A pretty weird Table

Here are the answers to my last blog, 5th August 2012

The Periodic Table contains all the known chemical elements on Earth. Each element has a chemical symbol, consisting of one or two letters. For example, ‘H‘ is hydrogen, ‘He‘ is helium, etc..

It’s easy to look them up since everyone, everywhere uses the same symbols. It’s an international code.


The Periodic Table in the form first devised by Dimitri Mendeleev

The shape or design of the table may seem pretty weird, but there are good reasons for it.

In the table the noble gases occur as a group of elements on the far right hand side. A group is a vertical column of elements:


The chemical non reactiveness and stability of the noble gases is attributed to their full outer shell of electrons.

So what is a full outer shell of electrons? Or, in other words, how many electrons do the noble gases have in their outer shell, since theirs is described as being full?

And why is it called The Periodic Table anyway? The design of the table appears to be pretty weird, so is there something special about grouping elements in vertical columns (called groups) like this?

Fluoride not flouride

As if you could take flour on a ride.

Here’s the answer to my last blog, 4th August 2012

A bonding diagram for the formation of lithium fluoride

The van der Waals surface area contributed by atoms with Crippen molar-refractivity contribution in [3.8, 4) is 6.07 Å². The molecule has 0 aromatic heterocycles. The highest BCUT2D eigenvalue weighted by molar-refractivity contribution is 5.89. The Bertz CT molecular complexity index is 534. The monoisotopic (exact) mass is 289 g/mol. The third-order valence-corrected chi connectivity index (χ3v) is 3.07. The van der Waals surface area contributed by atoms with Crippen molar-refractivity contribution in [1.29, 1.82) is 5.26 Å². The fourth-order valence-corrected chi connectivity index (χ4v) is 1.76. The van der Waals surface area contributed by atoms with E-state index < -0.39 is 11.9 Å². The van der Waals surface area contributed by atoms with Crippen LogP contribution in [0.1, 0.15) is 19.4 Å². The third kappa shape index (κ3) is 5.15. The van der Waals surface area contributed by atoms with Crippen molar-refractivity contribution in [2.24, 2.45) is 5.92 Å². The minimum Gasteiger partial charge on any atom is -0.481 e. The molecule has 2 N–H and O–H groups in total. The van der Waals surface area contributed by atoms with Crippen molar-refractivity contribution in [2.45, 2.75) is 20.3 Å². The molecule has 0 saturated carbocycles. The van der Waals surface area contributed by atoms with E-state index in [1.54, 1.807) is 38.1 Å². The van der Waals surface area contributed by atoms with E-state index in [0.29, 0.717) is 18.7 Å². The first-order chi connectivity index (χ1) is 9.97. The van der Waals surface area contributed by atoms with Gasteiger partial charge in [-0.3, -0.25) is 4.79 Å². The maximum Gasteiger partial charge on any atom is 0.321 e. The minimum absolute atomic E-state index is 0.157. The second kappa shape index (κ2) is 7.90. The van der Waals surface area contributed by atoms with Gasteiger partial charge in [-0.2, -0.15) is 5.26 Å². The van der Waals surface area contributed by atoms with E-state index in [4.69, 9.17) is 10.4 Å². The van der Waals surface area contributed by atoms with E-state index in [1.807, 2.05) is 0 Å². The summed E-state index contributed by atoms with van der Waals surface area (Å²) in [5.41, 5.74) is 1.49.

lithium and fluorine atoms
electron arrangements shown below atoms

Lithium fluoride contains lithium ions, Li+ and fluoride ions, F- bonded ionically.


lithium fluoride, LiF

When atoms react they gain the electron arrangement of the nearest noble gas in The Periodic Table and hence become more stable.

The lithium ion has an electron arrangement the same as the noble gas helium and the fluoride ion has the same electron arrangement as neon.

So what is The Periodic Table and what are the electron arrangements of the noble gases?

A rose by any other name..

Here’s the answer to my last blog, 1st August 2012

Lithium and fluorine react to make lithium fluoride.

When naming ionic compounds:


NaCl = sodium chloride
NaClO = sodium chlorate (I)
The (I) in roman numerals is the oxidation number of the chlorine

Can you draw a bonding diagram for the formation of lithium fluoride from lithium and fluorine atoms?

sodium + chlorine –>

The answers to my last blog, 29th July 2012

The electron arrangement of the sodium ion, Na+ [2,8] is the same as that of the Noble gas neon.

Similarly, the electron arrangement of the chloride ion, Cl- [2,8,8] is like that of argon.

The Noble gases are a group of elements with particularly stable electron arrangements. When the elements sodium and chlorine react forming sodium chloride a lot of energy is given out in a violent exothermic reaction. The product, sodium chloride, is a lot more stable than the reactants, sodium and chlorine. This reaction is shown in the composite photo below:


Sodium metal reacts violently with chlorine gas to make sodium choride

So what is the product formed when lithium reacts with fluorine?